SS2 The Flint Water Crisis  What Happened and Lessons Learned

Wednesday, August 3, 2016: 8:30 AM-10:00 AM
220-221 (America's Center - St. Louis)
Primary Contact: Mark Moorman
Organizers: Renee Boyer and Mark Moorman
Convenors: Renee Boyer and Mark Moorman
In order to reduce costs, the city of Flint, MI in April 2014 switched their source of municipal water from water treated by the city of Detroit to untreated water sourced from the Flint river.  Complaints from residents of poor water color, taste and odor began immediately after the switch.  While authorities communicated this was a quality issue related to the change in water source it was determined that elevated blood lead levels in infants and children nearly doubled following the switch to the Flint river.  After confirming elevated lead levels in water tested from homes of Flint residents it was determined orthophosate was not added to treat the flint river water.  The river water was more caustic, containing a high concentration of chloride, which corroded the pipes resulting in leaching of lead into the drinking water.  In January, 2016 the Governor of the State of Michigan declared the Flint Country (Genesee) to be in a state of emergency.  This symposium will hear from a researcher from the Virginia Tech laboratory that has been central to discovering the lead contamination as well as the perspective from State of Michigan.  We’ll also hear about the risk of lead contamination due to our national aging infrastructure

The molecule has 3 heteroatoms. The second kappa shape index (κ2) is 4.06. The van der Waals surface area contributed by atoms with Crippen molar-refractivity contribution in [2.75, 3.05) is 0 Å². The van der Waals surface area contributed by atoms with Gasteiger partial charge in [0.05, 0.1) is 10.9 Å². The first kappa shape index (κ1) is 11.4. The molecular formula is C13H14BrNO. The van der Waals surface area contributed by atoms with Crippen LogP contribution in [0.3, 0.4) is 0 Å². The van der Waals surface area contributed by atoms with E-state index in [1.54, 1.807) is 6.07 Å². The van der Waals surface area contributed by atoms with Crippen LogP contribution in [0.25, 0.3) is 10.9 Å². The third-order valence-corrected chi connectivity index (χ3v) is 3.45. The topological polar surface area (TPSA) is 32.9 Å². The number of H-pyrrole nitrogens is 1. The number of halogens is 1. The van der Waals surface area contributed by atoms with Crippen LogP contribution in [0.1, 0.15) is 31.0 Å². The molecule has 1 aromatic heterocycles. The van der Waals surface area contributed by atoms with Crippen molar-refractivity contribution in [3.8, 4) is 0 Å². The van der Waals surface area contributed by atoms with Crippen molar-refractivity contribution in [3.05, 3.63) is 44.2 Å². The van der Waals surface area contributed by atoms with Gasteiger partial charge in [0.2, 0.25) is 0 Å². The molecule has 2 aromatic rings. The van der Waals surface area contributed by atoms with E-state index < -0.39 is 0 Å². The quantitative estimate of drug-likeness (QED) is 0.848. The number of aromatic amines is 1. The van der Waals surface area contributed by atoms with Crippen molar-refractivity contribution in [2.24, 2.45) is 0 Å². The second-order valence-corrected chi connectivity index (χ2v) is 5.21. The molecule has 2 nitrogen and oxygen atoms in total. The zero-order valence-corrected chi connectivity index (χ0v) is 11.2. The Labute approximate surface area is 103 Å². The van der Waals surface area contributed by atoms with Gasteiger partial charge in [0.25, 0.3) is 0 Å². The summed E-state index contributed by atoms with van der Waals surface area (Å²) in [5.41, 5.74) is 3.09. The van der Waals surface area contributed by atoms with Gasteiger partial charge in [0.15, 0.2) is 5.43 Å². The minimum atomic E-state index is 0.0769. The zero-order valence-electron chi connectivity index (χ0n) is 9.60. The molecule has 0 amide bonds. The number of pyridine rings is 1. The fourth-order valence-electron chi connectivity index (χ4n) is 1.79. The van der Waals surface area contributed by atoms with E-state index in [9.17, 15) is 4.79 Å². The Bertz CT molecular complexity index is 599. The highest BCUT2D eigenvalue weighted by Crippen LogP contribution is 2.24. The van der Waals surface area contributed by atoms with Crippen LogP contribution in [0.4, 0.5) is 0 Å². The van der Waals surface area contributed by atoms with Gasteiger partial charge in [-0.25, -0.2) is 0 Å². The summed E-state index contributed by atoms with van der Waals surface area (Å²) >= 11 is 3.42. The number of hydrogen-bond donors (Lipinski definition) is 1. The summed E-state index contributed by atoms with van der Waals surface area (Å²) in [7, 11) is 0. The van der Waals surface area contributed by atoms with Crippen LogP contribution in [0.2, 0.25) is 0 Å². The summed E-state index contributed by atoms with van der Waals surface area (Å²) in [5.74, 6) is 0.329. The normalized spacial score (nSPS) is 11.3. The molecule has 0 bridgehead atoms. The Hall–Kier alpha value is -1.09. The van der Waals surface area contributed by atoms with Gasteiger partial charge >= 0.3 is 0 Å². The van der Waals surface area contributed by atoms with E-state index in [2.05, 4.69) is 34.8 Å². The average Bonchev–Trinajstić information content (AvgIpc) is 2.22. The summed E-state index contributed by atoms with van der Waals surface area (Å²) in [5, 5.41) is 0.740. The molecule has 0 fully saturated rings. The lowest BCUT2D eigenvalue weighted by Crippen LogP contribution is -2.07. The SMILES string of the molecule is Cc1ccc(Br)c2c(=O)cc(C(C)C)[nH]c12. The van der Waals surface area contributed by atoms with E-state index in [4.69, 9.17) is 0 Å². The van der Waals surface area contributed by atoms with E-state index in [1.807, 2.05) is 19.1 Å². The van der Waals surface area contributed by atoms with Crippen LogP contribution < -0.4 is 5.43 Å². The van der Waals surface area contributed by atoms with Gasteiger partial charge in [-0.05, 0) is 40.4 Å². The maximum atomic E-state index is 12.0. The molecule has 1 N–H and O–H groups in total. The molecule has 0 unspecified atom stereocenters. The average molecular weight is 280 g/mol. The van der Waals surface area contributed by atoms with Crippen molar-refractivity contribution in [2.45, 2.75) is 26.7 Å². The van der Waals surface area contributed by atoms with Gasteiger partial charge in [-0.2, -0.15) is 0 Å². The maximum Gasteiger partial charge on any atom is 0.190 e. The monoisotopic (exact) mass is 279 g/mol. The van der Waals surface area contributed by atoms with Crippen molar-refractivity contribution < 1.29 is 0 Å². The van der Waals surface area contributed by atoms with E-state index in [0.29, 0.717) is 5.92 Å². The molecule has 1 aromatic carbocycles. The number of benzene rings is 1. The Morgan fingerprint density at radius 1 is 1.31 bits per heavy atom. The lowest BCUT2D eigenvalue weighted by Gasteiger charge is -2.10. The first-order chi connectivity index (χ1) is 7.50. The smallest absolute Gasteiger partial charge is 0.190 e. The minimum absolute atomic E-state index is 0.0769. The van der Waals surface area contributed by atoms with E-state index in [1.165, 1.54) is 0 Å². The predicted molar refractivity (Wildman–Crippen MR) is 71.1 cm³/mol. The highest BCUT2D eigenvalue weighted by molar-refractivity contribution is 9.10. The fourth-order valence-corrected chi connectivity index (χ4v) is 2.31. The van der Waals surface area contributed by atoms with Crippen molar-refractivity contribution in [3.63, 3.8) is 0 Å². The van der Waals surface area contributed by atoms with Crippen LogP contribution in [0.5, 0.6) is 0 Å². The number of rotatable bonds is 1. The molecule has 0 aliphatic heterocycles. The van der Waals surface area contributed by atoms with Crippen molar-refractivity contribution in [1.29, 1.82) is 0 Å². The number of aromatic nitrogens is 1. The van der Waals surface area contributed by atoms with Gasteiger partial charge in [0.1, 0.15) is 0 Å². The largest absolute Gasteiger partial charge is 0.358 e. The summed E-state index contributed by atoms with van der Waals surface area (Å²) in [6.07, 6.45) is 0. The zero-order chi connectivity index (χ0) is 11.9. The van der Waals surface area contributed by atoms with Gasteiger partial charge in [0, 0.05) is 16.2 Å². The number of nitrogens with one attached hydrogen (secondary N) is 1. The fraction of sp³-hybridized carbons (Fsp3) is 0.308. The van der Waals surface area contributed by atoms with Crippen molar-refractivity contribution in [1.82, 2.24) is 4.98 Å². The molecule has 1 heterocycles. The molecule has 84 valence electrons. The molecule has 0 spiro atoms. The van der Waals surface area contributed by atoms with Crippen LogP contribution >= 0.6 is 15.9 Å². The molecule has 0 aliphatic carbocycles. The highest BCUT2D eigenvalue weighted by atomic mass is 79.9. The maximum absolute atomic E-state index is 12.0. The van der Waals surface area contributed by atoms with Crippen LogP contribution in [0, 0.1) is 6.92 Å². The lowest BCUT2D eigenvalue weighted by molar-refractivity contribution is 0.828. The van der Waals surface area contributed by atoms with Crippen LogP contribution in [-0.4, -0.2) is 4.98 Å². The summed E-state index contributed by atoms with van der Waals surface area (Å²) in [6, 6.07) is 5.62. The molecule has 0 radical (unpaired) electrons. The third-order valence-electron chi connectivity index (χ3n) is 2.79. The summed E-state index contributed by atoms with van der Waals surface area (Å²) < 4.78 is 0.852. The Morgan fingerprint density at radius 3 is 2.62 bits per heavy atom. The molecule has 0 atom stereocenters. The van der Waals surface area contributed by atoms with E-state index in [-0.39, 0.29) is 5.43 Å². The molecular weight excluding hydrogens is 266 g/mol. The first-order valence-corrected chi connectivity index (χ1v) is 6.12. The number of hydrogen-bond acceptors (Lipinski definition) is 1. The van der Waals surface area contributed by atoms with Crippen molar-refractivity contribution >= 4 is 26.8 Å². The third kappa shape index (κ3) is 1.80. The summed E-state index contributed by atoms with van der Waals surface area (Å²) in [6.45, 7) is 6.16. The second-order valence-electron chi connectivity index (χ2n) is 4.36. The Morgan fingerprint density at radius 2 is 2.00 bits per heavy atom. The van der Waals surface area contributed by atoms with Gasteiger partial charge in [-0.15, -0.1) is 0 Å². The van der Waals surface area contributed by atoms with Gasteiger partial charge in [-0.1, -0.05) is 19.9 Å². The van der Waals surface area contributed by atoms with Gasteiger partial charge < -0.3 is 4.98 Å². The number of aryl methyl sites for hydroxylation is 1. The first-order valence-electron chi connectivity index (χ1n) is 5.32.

Presentations

8:30 AM
The Flint Water Crisis An Overview
Joyce Zhu, Virginia Tech
9:00 AM
Flint Water and Public Health A Regulator's Perspective
Kevin Besey, State of Michigan, Michigan Department of Agriculture & Rural Development
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